19. BERT Example Input Representations For a given token, its input

    representation is constructed by summing the corresponding token, segment, and position embeddings. This example shows the creation of BERT embeddings for • Sentiment analysis (text classification task). • Using a fine-tuned BertBase model.
  20. BERT Single Layer Components • Attention module Transformer models are

    sequence models that rely on the attention mechanism to capture long term dependencies. • Feed-forward module Contain most of the parameters of the model. • Residual connections and layer normalization modules Each module is wrapped with a skip connection and layer normalization is applied after it. Feed-Forward Layer Norm Attention
  21. • BERT uses multiple (12 or 24) layers, each layer

    with multiple (12 or 16) attention heads. • Model weights are not shared between layers à max. 24*16 = 384 different attention mechanisms • The outputs of all heads in the same layer are combined and run through a fully-connected feed-forward module. • Multiple attention heads can capture the different meaning of one word in different sentences: Tom gives Sarah chocolates. Sarah gives Tom chocolates. BERT Model With 12 or 16 Layers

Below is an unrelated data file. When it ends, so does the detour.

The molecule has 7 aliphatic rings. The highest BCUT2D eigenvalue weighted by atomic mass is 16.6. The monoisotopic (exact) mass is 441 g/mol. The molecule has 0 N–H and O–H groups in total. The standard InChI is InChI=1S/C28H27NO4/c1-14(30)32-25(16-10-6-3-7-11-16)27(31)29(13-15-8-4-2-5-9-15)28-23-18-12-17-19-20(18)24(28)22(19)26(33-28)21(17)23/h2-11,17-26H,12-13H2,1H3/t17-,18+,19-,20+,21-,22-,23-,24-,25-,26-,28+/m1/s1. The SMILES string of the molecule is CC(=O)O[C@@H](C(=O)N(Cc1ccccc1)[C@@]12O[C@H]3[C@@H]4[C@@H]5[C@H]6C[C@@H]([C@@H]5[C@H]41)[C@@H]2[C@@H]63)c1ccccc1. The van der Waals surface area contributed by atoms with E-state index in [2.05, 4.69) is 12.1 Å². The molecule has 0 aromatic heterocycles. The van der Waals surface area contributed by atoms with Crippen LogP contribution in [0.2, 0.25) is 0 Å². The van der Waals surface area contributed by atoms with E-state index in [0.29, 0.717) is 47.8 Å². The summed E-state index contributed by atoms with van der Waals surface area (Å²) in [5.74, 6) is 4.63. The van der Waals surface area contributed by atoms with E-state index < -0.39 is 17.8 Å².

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  23. Query, Key and Value Vectors • Each row in Input

    X is the embedding vector of one token • The Query Vector (Q) represents what kind of information we are looking for (=token paying attention) • The Key Vector (K) represents the relevance to the query (=token paying attention to), • The Value Vector (V) represents the actual contents of the input. • BERT uses weights WQ, WK, WV to multiple the same input X to get Query, Key, and Value Vectors. These weights are used to generalize the model.
  24. Attention Attention is simply a function that takes the value

    vector X as input and returns another sequence Y of the same length, composed of vectors of the same length of those in X. Example: Sentiment Analysis (Text Classification Task): Each vector in Y is a weighted average of the vectors in X: The attention weights are the dot product of Query Vector to each Key Vector. Attention weights show how much the model attends to each input in X when computing the weighted average. Attention =
  25. Attention Weights How is BERT calculating the attention weights? A

    compatibility function assigns a score to each pair of words indicating how strongly they should attend to one another. • The compatibility score is the dot product of the query vector of one word and the key vector of the other. • Attention weights are the normalized scores (after appyling Softmax function). • So basically a cartesian product O(n^2). Attention = Attention weights for Query Vector “movie” to each Key Vector